It has been baked into nature, biology, mathematics, how we work, how we think and behave and we don’t even realize it.

Solitary Confinement Dulls

If a person is put into solitary confinement, or lives in a room with no sensory variation, he or she struggles to function in a world that is ambiguous.
 
Following the same well-trodden path day after day weakens the muscles to navigate unexpected surprises.
 
Any kind of variation in our daily routine is good.

Gates and Bezos Do the Dishes

“I do the dishes every night. I’m pretty convinced it’s the sexiest thing I do,” Bezos in a 2014 interview.

“I do the dishes every night,” Gates on Reddit in 2014.

They add variation in their heavy-duty corporate lives and billion-dollar decisions through repetitive chores that add mindfulness.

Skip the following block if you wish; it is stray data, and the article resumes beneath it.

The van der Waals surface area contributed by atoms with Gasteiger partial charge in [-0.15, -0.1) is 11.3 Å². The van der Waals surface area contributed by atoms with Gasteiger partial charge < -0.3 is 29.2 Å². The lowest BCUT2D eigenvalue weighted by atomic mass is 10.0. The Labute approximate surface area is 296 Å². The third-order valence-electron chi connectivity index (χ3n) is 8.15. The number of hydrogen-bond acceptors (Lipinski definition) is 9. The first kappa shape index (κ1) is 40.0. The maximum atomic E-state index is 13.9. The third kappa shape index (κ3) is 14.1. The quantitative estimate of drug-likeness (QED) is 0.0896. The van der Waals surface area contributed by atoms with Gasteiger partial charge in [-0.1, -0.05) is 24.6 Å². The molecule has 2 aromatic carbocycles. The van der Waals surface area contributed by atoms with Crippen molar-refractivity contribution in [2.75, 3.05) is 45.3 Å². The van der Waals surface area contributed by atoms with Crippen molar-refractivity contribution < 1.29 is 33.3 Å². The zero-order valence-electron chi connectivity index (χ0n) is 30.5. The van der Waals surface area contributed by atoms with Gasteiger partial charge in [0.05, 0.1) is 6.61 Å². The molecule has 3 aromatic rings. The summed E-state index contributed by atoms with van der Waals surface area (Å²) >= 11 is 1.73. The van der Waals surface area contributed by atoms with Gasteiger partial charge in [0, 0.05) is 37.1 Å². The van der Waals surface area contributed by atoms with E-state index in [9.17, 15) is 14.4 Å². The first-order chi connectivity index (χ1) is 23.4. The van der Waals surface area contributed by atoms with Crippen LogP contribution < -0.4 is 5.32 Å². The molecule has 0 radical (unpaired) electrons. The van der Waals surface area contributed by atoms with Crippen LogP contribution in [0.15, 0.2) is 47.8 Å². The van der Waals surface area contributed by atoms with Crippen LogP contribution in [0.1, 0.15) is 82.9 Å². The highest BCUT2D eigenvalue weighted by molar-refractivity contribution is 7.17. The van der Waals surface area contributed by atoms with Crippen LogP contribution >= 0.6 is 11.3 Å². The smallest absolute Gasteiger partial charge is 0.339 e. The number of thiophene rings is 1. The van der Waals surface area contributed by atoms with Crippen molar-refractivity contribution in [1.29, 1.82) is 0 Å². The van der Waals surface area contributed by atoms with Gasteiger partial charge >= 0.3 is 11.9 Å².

This break in their day helps them get back to work rejuvenated.

“Rotten” Skittles

We all eat candy and we expect the same taste each time.

For 2020 Halloween, Skittles launched – Zombie Skittles. A packet of five fruit flavors along with ‘rotten zombie’ pieces that look exactly like fruity skittles, but taste “utterly disgusting.” 

You won’t know which flavor you’ve got until you bite into it.

"Rotten" Skittles

The brand suggests using this candy to prank trick or treaters – a great fit with Halloween.

This interruption of predictable fruity tastes ensures Skittles becomes a preferred choice as part of Halloween candy purchase.

Varied People: Variation is Survival

Variation is baked into biology. Without genetic variation, entire species perish.